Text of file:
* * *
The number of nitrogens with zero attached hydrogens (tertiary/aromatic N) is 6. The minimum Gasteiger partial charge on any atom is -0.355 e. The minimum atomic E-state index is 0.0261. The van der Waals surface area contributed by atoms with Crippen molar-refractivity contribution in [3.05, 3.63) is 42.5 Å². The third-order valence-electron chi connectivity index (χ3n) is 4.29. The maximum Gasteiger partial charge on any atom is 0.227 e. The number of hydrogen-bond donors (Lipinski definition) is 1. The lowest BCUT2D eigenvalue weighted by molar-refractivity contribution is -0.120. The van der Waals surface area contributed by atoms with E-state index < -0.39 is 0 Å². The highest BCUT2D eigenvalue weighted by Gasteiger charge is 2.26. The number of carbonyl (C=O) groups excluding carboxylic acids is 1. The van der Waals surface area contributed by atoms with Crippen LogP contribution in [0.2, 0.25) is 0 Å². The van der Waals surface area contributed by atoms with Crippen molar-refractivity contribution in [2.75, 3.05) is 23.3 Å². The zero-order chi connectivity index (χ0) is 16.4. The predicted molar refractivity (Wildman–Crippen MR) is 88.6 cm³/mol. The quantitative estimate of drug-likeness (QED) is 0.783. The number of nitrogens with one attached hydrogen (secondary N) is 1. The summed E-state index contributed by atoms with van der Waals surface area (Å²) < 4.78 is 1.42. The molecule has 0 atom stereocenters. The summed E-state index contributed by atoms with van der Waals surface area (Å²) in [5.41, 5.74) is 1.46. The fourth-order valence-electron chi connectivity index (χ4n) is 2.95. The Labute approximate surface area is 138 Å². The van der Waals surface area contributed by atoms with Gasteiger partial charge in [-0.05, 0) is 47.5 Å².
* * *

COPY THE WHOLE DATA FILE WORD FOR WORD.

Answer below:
The number of nitrogens with zero attached hydrogens (tertiary/aromatic N) is 6. The minimum Gasteiger partial charge on any atom is -0.355 e. The minimum atomic E-state index is 0.0261. The van der Waals surface area contributed by atoms with Crippen molar-refractivity contribution in [3.05, 3.63) is 42.5 Å². The third-order valence-electron chi connectivity index (χ3n) is 4.29. The maximum Gasteiger partial charge on any atom is 0.227 e. The number of hydrogen-bond donors (Lipinski definition) is 1. The lowest BCUT2D eigenvalue weighted by molar-refractivity contribution is -0.120. The van der Waals surface area contributed by atoms with E-state index < -0.39 is 0 Å². The highest BCUT2D eigenvalue weighted by Gasteiger charge is 2.26. The number of carbonyl (C=O) groups excluding carboxylic acids is 1. The van der Waals surface area contributed by atoms with Crippen LogP contribution in [0.2, 0.25) is 0 Å². The van der Waals surface area contributed by atoms with Crippen molar-refractivity contribution in [2.75, 3.05) is 23.3 Å². The zero-order chi connectivity index (χ0) is 16.4. The predicted molar refractivity (Wildman–Crippen MR) is 88.6 cm³/mol. The quantitative estimate of drug-likeness (QED) is 0.783. The number of nitrogens with one attached hydrogen (secondary N) is 1. The summed E-state index contributed by atoms with van der Waals surface area (Å²) < 4.78 is 1.42. The molecule has 0 atom stereocenters. The summed E-state index contributed by atoms with van der Waals surface area (Å²) in [5.41, 5.74) is 1.46. The fourth-order valence-electron chi connectivity index (χ4n) is 2.95. The Labute approximate surface area is 138 Å². The van der Waals surface area contributed by atoms with Gasteiger partial charge in [-0.05, 0) is 47.5 Å².